Typical rates available: If you lock yourself into a fixed-rate deal, typical rates can range between 2.5% and 3.5% during the introductory rates period. Once you revert to the lenders’ standard variable rate (SRV), the rate can increase to upwards of 4%.
Maximum loans: Not all mortgage providers use the same calculations. Most will multiply your average earnings by 4.5, some will stretch to x5 and a minority will go as high as x6, under the right circumstances.
Let’s say you’ve been earning an average of £30,000 from freelancing over the last three years and can evidence that income with accounts. Most mortgage providers would cap their lending at £135,000, some would go up to £150,000 and a minority £180,000.
Typical products fees: Can range between £500 and £1,000, although a broker who specialises in mortgages for the self-employed could help you find a deal with lower rates/fees.
Pete Mugleston from OnlineMortgageAdvisor gives his top tips for securing a mortgage if you are self-employed:
“The amount of time you’ve been trading for can be a key factor when applying for a mortgage as a self-employed professional. The vast majority of mortgage lenders will need 2-3 years’ worth of accounts to prove that your income is stable and high enough to cover the mortgage payments. Many people with less than two years’ trading history are rejected outright, but it’s often the case that they simply approached the wrong lender.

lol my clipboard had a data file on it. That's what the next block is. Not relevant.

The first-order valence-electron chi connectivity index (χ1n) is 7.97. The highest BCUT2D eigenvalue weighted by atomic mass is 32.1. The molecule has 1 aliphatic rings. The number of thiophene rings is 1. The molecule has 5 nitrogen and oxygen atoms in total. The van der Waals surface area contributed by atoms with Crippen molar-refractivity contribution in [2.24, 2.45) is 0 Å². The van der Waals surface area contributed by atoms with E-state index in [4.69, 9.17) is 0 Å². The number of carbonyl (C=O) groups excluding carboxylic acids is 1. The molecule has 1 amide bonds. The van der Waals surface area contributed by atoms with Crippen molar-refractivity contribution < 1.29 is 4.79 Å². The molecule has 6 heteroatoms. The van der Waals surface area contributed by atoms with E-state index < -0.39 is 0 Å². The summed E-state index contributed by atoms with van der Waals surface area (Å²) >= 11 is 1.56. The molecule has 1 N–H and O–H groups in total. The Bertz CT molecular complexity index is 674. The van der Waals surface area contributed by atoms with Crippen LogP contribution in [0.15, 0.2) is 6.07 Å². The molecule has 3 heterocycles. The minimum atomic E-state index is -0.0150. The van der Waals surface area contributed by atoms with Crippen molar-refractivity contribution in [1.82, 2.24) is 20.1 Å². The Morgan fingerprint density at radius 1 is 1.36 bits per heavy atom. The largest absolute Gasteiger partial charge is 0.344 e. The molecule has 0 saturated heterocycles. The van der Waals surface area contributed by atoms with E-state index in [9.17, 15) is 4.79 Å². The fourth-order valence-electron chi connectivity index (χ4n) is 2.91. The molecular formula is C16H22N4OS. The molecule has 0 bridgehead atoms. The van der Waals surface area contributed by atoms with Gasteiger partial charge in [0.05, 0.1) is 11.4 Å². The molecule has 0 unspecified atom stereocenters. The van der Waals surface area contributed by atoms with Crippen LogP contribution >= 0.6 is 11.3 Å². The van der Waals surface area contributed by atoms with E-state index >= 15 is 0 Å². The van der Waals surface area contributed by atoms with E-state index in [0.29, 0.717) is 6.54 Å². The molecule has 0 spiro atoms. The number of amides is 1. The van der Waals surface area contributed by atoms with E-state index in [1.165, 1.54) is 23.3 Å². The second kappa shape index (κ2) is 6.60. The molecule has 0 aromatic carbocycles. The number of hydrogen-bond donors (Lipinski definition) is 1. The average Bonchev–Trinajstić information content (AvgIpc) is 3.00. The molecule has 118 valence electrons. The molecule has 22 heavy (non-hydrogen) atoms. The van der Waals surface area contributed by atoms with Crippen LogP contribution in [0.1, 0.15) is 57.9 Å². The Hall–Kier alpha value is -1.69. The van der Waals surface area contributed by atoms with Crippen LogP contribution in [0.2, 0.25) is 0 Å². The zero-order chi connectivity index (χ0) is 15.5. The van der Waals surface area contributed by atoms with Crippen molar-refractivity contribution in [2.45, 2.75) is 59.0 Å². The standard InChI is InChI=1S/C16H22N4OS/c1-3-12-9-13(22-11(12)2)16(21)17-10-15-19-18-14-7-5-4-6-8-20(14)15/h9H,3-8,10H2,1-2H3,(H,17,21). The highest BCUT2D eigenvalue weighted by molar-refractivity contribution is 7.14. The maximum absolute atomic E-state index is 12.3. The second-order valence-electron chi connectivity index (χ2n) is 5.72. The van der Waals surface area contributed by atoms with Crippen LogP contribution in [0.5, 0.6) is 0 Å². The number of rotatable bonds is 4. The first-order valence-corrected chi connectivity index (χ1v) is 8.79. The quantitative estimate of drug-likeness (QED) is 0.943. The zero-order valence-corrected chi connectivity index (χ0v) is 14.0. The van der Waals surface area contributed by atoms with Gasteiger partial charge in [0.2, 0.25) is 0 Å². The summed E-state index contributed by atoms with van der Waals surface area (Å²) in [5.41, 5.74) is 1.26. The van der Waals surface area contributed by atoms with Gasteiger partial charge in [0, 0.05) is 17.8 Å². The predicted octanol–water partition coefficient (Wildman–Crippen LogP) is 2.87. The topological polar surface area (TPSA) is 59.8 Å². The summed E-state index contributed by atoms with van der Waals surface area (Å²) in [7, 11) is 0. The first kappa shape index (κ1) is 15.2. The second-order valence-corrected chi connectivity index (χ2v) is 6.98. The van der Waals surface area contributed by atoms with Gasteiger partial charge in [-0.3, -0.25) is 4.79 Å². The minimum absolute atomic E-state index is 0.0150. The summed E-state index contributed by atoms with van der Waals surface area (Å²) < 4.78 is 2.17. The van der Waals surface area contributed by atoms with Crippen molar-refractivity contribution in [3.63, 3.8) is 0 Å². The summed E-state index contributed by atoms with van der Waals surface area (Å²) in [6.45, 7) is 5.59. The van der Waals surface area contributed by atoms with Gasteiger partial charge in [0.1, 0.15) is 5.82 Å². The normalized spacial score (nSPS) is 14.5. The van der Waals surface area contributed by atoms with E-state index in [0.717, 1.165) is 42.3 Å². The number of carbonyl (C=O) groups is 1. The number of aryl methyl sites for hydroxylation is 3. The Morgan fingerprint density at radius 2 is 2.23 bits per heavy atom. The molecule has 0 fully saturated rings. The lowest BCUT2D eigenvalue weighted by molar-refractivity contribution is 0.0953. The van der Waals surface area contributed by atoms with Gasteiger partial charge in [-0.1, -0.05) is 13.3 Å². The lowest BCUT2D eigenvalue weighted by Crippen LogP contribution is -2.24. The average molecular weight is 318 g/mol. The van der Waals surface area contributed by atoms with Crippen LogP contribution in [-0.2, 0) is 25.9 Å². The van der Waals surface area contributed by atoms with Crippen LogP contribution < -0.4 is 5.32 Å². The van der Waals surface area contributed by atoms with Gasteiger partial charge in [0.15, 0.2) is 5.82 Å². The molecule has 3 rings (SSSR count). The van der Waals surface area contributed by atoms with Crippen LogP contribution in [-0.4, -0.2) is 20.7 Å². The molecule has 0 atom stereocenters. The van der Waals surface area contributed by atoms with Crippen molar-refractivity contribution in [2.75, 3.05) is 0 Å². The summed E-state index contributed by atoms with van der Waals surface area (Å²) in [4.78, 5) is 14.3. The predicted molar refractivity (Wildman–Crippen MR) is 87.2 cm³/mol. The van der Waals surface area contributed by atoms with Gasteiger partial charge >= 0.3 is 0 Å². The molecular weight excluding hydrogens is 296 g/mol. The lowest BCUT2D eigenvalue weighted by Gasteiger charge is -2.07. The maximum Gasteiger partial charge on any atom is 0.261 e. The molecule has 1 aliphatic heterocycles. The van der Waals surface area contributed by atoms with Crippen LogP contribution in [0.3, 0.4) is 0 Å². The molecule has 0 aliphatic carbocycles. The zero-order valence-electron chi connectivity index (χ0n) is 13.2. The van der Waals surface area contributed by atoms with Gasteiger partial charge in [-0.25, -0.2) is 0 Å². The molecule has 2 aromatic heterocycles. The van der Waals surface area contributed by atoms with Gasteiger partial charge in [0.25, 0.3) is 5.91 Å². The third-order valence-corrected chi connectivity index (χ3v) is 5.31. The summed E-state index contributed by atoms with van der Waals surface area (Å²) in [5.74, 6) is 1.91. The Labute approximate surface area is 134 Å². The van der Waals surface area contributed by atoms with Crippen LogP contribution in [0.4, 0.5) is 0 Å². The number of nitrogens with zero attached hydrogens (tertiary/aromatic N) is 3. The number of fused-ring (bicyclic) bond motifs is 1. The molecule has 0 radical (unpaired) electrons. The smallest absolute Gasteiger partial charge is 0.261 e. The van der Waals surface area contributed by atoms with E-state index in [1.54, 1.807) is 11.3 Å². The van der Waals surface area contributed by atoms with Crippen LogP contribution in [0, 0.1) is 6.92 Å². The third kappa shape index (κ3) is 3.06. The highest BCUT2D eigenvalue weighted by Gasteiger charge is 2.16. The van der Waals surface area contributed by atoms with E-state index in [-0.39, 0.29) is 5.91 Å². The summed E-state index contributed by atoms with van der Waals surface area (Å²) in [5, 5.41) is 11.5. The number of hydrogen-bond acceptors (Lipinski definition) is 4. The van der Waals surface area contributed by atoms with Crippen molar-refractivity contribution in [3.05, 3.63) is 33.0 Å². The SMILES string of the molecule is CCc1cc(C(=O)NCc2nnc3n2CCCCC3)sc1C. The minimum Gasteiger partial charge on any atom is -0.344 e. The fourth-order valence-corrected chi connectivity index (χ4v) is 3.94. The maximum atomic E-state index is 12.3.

“A minority of mortgage providers will consider self-employed mortgage applicants with just one year’s trading history, though this is usually limited to lenders you won’t find on the high street or through a Google search. Minimal trading history might also mean having to pay a higher interest rate due to having far fewer mortgage products to choose from. However, none of this is to say that finding a favourable deal is impossible if you’re self-employed with only 12 months’ proof of income.
“There are mortgage brokers who specialise in self-employed applicants and they know exactly which lenders will accept an application based on one year’s accounts. Furthermore, these brokers also have deep working relationships with certain mortgage providers and can often negotiate deals that don’t include a heavy rates hike to offset the risk posed by limited trading history. The bottom line is this: if you’re self-employed with only one year’s accounts, it’s still possible to get approved for a mortgage and favourable terms, but you’ll likely need professional advice to find the right lender.”
For more information, please see OnlineMortgageAdvisor’s ‘self-employed mortgages’ page here: https://www.onlinemortgageadvisor.co.uk/self-employed-mortgages/